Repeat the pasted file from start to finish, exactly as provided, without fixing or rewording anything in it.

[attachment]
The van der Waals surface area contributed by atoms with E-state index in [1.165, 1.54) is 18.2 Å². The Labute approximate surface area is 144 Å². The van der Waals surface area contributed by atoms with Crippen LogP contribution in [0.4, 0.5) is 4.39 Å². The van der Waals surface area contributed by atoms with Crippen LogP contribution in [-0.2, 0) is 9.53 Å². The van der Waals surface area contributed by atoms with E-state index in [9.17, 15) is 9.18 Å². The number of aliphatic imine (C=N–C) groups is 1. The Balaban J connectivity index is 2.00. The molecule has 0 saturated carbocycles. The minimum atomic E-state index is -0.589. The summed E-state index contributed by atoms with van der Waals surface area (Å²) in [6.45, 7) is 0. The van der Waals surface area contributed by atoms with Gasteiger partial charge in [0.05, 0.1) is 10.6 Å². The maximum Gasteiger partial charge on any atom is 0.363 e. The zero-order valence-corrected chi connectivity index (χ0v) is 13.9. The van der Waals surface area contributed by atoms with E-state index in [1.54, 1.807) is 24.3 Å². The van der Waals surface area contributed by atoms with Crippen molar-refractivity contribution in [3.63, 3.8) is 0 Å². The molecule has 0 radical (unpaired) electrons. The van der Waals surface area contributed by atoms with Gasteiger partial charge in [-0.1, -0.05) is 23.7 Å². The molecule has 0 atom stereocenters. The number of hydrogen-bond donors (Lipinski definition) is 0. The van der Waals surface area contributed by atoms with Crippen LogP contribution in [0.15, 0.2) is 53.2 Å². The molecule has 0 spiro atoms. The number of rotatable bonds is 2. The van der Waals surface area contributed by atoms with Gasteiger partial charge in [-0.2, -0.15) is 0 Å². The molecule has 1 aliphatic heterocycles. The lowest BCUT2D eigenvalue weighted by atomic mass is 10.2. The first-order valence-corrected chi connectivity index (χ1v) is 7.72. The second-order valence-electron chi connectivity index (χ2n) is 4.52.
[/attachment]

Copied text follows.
The van der Waals surface area contributed by atoms with E-state index in [1.165, 1.54) is 18.2 Å². The Labute approximate surface area is 144 Å². The van der Waals surface area contributed by atoms with Crippen LogP contribution in [0.4, 0.5) is 4.39 Å². The van der Waals surface area contributed by atoms with Crippen LogP contribution in [-0.2, 0) is 9.53 Å². The van der Waals surface area contributed by atoms with E-state index in [9.17, 15) is 9.18 Å². The number of aliphatic imine (C=N–C) groups is 1. The Balaban J connectivity index is 2.00. The molecule has 0 saturated carbocycles. The minimum atomic E-state index is -0.589. The summed E-state index contributed by atoms with van der Waals surface area (Å²) in [6.45, 7) is 0. The van der Waals surface area contributed by atoms with Gasteiger partial charge in [0.05, 0.1) is 10.6 Å². The maximum Gasteiger partial charge on any atom is 0.363 e. The zero-order valence-corrected chi connectivity index (χ0v) is 13.9. The van der Waals surface area contributed by atoms with E-state index in [1.54, 1.807) is 24.3 Å². The van der Waals surface area contributed by atoms with Crippen molar-refractivity contribution in [3.63, 3.8) is 0 Å². The molecule has 0 radical (unpaired) electrons. The van der Waals surface area contributed by atoms with Gasteiger partial charge in [-0.1, -0.05) is 23.7 Å². The molecule has 0 atom stereocenters. The number of hydrogen-bond donors (Lipinski definition) is 0. The van der Waals surface area contributed by atoms with Crippen LogP contribution in [0.15, 0.2) is 53.2 Å². The molecule has 0 spiro atoms. The number of rotatable bonds is 2. The van der Waals surface area contributed by atoms with Gasteiger partial charge in [-0.2, -0.15) is 0 Å². The molecule has 1 aliphatic heterocycles. The lowest BCUT2D eigenvalue weighted by atomic mass is 10.2. The first-order valence-corrected chi connectivity index (χ1v) is 7.72. The second-order valence-electron chi connectivity index (χ2n) is 4.52.